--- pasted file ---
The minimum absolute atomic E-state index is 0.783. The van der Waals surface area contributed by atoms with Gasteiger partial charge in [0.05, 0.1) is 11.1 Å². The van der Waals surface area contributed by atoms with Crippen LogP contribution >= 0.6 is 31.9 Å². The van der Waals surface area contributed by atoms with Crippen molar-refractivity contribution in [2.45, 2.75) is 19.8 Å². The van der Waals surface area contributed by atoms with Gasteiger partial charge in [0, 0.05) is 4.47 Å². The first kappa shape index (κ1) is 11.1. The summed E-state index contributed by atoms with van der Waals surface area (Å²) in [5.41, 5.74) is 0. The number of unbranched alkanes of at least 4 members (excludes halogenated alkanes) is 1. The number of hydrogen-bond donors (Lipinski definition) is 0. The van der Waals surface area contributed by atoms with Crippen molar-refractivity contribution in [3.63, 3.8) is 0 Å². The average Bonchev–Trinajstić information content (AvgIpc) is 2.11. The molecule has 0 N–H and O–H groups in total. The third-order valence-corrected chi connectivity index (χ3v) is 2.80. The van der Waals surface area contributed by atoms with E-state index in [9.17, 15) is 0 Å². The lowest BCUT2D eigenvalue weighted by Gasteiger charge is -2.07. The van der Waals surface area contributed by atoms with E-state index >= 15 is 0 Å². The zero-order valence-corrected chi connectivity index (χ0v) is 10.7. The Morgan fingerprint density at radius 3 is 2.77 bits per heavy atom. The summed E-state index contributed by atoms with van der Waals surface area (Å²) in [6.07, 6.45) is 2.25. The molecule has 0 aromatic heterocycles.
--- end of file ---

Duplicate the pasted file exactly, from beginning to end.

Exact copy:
The minimum absolute atomic E-state index is 0.783. The van der Waals surface area contributed by atoms with Gasteiger partial charge in [0.05, 0.1) is 11.1 Å². The van der Waals surface area contributed by atoms with Crippen LogP contribution >= 0.6 is 31.9 Å². The van der Waals surface area contributed by atoms with Crippen molar-refractivity contribution in [2.45, 2.75) is 19.8 Å². The van der Waals surface area contributed by atoms with Gasteiger partial charge in [0, 0.05) is 4.47 Å². The first kappa shape index (κ1) is 11.1. The summed E-state index contributed by atoms with van der Waals surface area (Å²) in [5.41, 5.74) is 0. The number of unbranched alkanes of at least 4 members (excludes halogenated alkanes) is 1. The number of hydrogen-bond donors (Lipinski definition) is 0. The van der Waals surface area contributed by atoms with Crippen molar-refractivity contribution in [3.63, 3.8) is 0 Å². The average Bonchev–Trinajstić information content (AvgIpc) is 2.11. The molecule has 0 N–H and O–H groups in total. The third-order valence-corrected chi connectivity index (χ3v) is 2.80. The van der Waals surface area contributed by atoms with E-state index in [9.17, 15) is 0 Å². The lowest BCUT2D eigenvalue weighted by Gasteiger charge is -2.07. The van der Waals surface area contributed by atoms with E-state index >= 15 is 0 Å². The zero-order valence-corrected chi connectivity index (χ0v) is 10.7. The Morgan fingerprint density at radius 3 is 2.77 bits per heavy atom. The summed E-state index contributed by atoms with van der Waals surface area (Å²) in [6.07, 6.45) is 2.25. The molecule has 0 aromatic heterocycles.